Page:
Integrating Ghostscript into your system is not that difficult. For example, if you routinely write documents in Emacs' LaTeX mode, the following bash script takes the DVI output of Emacs' tex-buffer command, converts it to PostScript, and then post-processes the output through Ghostscript. Finally, it sends the output to the print spooler. This script, gsprint (see Listing 1), can be called by Emacs' tex-print command directly. Note that the commands which call Ghostscript and then spool the output to the lpr daemon should all be typed on one line.
An even shorter version of this script, gspreview (see Listing 2), previews the document and can be called by Emacs' tex-view command under X11. Emacs provides the name of the TeX DVI file as the argument to its tex-print and tex-view commands. All you need to do is specify the names of the external commands. First, make sure that the scripts are located in a directory in the search path (I use /usr/local/bin for my shell scripts). Give them execute permission with the command:
chmod a+x gsprint gspreview
Then add the elisp code shown in Listing 3 to your .emacs file. Whenever you use the tex-print or tex-view commands (ctrl-c ctrl-p and ctrl-c ctrl-v, respectively) in TeX-mode or LaTeX-mode, these shell scripts are called and their commands executed, using the DVI output of the most recent TeX command.
The next bash script, which I named pvga (see Listing 4), uses Ghostscript to preview output on non-X VGA displays. It takes as its argument the name of the TeX DVI output file and two optional arguments: a list of pages to be output and the Y-origin offset for each page. This script can be run from the command line or used as the core routine of a more complex VGA previewer. The list of pages that you want to view, formatted according to the dvips documentation, must be specified before the Y offset.
You can easily replace TeX's Computer Modern fonts with Ghostscript's scalable fonts. By default, dvips calls the MakeTeXPK program, which in turn calls MetaFont, to generate the physical Computer Modern fonts not present on the hard disk.
Printing is faster with bitmap fonts rather than scalable fonts, but scalable fonts that use Adobe's standard encodings provide the complete Adobe character set, including kerning and ligature pairs, which the Computer Modern fonts do not provide. With reasonably fast hardware, you can turn off dvips' font-generation feature and hardly notice a difference in speed. Dvips provides the -V command line switch for this purpose. The bash script vgspreview (see Listing 5) is a modification of gspreview, above. Remember to specify zero after the -V switch, which turns the font generation facility off.
There are many other tasks that Ghostscript can perform with ease:
Create PDF files that can be read by Adobe's Acrobat reader.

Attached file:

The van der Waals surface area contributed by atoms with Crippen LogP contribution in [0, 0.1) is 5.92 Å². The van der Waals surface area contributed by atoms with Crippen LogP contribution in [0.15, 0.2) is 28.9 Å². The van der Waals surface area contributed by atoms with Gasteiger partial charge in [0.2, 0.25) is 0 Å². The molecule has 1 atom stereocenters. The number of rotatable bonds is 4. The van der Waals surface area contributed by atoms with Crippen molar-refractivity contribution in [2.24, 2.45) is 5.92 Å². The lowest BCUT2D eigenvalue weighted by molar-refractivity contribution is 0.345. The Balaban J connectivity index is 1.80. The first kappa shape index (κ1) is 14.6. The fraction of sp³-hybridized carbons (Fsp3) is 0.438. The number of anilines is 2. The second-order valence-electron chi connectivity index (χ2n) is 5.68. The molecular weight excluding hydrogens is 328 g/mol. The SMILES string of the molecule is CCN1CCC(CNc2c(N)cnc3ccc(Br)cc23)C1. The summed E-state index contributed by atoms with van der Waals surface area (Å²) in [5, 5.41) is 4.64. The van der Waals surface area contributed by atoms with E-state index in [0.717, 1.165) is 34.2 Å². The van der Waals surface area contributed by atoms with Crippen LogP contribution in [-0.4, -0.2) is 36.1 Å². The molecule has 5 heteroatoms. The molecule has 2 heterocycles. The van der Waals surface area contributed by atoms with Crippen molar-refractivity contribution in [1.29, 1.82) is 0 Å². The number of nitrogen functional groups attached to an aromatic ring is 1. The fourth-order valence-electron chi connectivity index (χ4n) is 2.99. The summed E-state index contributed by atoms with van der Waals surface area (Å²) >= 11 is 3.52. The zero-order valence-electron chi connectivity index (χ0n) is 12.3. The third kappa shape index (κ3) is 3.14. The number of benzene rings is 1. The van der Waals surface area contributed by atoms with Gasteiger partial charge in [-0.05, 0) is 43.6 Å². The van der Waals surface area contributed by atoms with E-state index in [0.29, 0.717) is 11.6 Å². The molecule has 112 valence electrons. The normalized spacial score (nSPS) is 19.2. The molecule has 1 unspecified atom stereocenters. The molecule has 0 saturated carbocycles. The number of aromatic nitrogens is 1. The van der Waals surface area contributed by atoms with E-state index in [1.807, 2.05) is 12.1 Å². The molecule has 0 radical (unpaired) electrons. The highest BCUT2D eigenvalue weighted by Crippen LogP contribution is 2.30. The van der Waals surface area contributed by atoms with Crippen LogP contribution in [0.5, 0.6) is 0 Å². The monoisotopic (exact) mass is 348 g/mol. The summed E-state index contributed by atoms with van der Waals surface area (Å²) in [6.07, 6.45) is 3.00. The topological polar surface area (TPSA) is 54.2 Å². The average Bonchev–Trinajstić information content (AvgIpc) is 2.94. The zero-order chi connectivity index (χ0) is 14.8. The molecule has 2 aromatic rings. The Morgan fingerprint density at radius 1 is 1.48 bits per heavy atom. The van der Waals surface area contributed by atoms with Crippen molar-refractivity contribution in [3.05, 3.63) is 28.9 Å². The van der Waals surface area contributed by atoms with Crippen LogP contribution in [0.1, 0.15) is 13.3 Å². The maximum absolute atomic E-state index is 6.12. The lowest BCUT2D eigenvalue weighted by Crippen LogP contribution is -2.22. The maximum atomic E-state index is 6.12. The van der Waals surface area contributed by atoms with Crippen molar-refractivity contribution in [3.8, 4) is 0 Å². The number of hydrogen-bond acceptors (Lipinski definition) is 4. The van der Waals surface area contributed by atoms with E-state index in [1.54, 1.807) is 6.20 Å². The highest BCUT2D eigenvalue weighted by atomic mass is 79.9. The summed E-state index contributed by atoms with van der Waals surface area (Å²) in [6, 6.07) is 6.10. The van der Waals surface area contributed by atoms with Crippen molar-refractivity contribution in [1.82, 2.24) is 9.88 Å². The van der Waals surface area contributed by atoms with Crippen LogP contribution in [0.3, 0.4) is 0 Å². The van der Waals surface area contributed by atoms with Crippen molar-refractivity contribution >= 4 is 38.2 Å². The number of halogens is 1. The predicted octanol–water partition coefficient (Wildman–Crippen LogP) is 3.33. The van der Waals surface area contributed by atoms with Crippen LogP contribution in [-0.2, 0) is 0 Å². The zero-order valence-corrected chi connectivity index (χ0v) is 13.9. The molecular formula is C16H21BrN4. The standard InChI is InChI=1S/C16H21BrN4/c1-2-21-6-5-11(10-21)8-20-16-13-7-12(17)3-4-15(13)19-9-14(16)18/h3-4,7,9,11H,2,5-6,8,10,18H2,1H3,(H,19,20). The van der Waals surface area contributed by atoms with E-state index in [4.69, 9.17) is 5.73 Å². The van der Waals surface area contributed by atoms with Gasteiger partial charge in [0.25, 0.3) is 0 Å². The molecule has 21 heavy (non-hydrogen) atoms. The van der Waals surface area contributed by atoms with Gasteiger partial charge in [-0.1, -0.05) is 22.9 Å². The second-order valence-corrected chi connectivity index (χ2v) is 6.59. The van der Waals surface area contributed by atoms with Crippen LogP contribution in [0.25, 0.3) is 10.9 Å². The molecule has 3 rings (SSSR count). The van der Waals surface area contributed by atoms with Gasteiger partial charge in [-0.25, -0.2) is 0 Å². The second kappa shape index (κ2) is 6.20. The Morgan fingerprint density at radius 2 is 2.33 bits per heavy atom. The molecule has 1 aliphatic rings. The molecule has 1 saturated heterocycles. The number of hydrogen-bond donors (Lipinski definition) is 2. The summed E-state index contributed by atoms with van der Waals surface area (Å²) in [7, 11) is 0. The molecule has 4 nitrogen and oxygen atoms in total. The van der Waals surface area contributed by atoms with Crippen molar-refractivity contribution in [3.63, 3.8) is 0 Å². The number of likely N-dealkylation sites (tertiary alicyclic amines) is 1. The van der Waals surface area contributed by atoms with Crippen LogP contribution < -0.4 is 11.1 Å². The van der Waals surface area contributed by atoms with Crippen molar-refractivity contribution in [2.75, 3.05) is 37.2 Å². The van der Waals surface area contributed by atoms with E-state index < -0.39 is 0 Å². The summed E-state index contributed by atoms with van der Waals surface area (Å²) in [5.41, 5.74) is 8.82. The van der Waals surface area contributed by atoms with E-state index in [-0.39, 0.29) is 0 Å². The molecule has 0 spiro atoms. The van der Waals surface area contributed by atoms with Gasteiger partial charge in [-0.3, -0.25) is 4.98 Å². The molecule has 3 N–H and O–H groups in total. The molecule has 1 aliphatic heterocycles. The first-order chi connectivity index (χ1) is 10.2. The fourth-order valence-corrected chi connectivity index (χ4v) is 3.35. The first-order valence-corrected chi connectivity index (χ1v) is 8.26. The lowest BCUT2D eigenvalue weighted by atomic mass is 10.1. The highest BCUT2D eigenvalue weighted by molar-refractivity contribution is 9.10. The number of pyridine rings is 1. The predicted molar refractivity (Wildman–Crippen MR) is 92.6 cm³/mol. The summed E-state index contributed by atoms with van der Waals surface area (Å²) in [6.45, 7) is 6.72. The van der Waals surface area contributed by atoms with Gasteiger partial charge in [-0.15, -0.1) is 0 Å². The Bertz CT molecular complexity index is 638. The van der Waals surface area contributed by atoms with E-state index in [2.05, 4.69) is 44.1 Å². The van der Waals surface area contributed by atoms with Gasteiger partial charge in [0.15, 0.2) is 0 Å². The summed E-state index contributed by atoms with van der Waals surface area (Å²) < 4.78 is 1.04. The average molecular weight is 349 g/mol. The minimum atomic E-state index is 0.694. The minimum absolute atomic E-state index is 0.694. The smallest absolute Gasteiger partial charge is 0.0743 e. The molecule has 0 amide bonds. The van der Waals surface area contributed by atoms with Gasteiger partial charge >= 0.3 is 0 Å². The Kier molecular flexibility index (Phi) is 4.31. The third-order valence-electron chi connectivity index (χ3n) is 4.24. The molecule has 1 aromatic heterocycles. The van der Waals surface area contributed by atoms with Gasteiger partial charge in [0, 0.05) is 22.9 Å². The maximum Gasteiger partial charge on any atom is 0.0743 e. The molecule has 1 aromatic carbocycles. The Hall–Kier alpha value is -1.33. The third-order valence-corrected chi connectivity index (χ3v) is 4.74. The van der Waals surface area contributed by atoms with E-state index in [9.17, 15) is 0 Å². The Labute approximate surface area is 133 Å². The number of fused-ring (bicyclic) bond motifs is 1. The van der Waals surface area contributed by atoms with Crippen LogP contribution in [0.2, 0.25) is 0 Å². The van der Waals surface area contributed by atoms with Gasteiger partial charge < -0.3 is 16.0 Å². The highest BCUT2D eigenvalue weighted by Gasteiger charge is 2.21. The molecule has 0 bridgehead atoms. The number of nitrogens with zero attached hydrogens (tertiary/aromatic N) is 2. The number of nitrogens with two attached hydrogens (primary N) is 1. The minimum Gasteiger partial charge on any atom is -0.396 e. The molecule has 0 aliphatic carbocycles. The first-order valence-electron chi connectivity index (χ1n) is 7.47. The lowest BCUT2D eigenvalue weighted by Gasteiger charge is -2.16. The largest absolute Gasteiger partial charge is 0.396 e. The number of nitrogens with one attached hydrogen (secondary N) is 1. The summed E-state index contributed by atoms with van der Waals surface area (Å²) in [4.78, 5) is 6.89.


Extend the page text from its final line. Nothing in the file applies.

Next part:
Generate a number of different graphics formats.
Work with other companies' GUI displays, notably Windows and Macintosh.
Since Ghostscript interprets the PostScript language, you can program directly in PostScript, either via Ghostscript's command interpreter or with \special commands embedded in your TeX and LaTeX files. This article has only scratched the surface of the capabilities of this free program and the many ways in which Ghostscript can perform feats of industry-standard imaging right on your desktop.
Practical Task Scheduling Deployment
July 20, 2016 12:00 pm CDT
One of the best things about the UNIX environment (aside from being stable and efficient) is the vast array of software tools available to help you do your job. Traditionally, a UNIX tool does only one thing, but does that one thing very well. For example, grep is very easy to use and can search vast amounts of data quickly. The find tool can find a particular file or files based on all kinds of criteria. It's pretty easy to string these tools together to build even more powerful tools, such as a tool that finds all of the .log files in the /home directory and searches each one for a particular entry. This erector-set mentality allows UNIX system administrators to seem to always have the right tool for the job.
Cron traditionally has been considered another such a tool for job scheduling, but is it enough? This webinar considers that very question. The first part builds on a previous Geek Guide, Beyond Cron, and briefly describes how to know when it might be time to consider upgrading your job scheduling infrastructure. The second part presents an actual planning and implementation framework.
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With all the industry talk about the benefits of Linux on Power and all the performance advantages offered by its open architecture, you may be considering a move in that direction. If you are thinking about analytics, big data and cloud computing, you would be right to evaluate Power. The idea of using commodity x86 hardware and replacing it every three years is an outdated cost model. It doesn’t consider the total cost of ownership, and it doesn’t consider the advantage of real processing power, high-availability and multithreading like a demon.
This ebook takes a look at some of the practical applications of the Linux on Power platform and ways you might bring all the performance power of this open architecture to bear for your organization. There are no smoke and mirrors here—just hard, cold, empirical evidence provided by independent sources. I also consider some innovative ways Linux on Power will be used in the future.Get the Guide